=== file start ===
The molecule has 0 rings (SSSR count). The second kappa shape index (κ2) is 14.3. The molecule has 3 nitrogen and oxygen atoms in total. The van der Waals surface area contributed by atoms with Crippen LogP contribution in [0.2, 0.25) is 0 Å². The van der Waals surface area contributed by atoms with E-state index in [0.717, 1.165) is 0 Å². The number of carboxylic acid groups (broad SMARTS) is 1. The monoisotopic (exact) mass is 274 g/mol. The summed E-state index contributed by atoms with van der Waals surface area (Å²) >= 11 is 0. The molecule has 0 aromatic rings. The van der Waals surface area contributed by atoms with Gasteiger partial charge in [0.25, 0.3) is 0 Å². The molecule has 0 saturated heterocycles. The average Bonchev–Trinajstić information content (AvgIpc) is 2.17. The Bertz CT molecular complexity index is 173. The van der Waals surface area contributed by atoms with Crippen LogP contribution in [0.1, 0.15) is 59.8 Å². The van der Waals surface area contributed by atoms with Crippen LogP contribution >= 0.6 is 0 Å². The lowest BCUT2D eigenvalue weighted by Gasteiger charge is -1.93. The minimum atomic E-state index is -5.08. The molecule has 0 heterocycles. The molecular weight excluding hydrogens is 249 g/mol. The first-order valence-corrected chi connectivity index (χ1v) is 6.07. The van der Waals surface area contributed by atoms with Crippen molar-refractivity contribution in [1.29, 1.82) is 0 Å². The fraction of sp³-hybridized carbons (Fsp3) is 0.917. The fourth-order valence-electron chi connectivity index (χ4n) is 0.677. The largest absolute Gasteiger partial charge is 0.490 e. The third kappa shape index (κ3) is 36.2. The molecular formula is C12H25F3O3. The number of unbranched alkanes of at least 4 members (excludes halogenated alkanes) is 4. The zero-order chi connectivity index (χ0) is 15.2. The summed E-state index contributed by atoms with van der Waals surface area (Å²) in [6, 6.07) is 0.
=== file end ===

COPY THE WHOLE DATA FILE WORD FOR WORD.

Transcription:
The molecule has 0 rings (SSSR count). The second kappa shape index (κ2) is 14.3. The molecule has 3 nitrogen and oxygen atoms in total. The van der Waals surface area contributed by atoms with Crippen LogP contribution in [0.2, 0.25) is 0 Å². The van der Waals surface area contributed by atoms with E-state index in [0.717, 1.165) is 0 Å². The number of carboxylic acid groups (broad SMARTS) is 1. The monoisotopic (exact) mass is 274 g/mol. The summed E-state index contributed by atoms with van der Waals surface area (Å²) >= 11 is 0. The molecule has 0 aromatic rings. The van der Waals surface area contributed by atoms with Gasteiger partial charge in [0.25, 0.3) is 0 Å². The molecule has 0 saturated heterocycles. The average Bonchev–Trinajstić information content (AvgIpc) is 2.17. The Bertz CT molecular complexity index is 173. The van der Waals surface area contributed by atoms with Crippen LogP contribution in [0.1, 0.15) is 59.8 Å². The van der Waals surface area contributed by atoms with Crippen LogP contribution >= 0.6 is 0 Å². The lowest BCUT2D eigenvalue weighted by Gasteiger charge is -1.93. The minimum atomic E-state index is -5.08. The molecule has 0 heterocycles. The molecular weight excluding hydrogens is 249 g/mol. The first-order valence-corrected chi connectivity index (χ1v) is 6.07. The van der Waals surface area contributed by atoms with Crippen molar-refractivity contribution in [1.29, 1.82) is 0 Å². The fraction of sp³-hybridized carbons (Fsp3) is 0.917. The fourth-order valence-electron chi connectivity index (χ4n) is 0.677. The largest absolute Gasteiger partial charge is 0.490 e. The third kappa shape index (κ3) is 36.2. The molecular formula is C12H25F3O3. The number of unbranched alkanes of at least 4 members (excludes halogenated alkanes) is 4. The zero-order chi connectivity index (χ0) is 15.2. The summed E-state index contributed by atoms with van der Waals surface area (Å²) in [6, 6.07) is 0.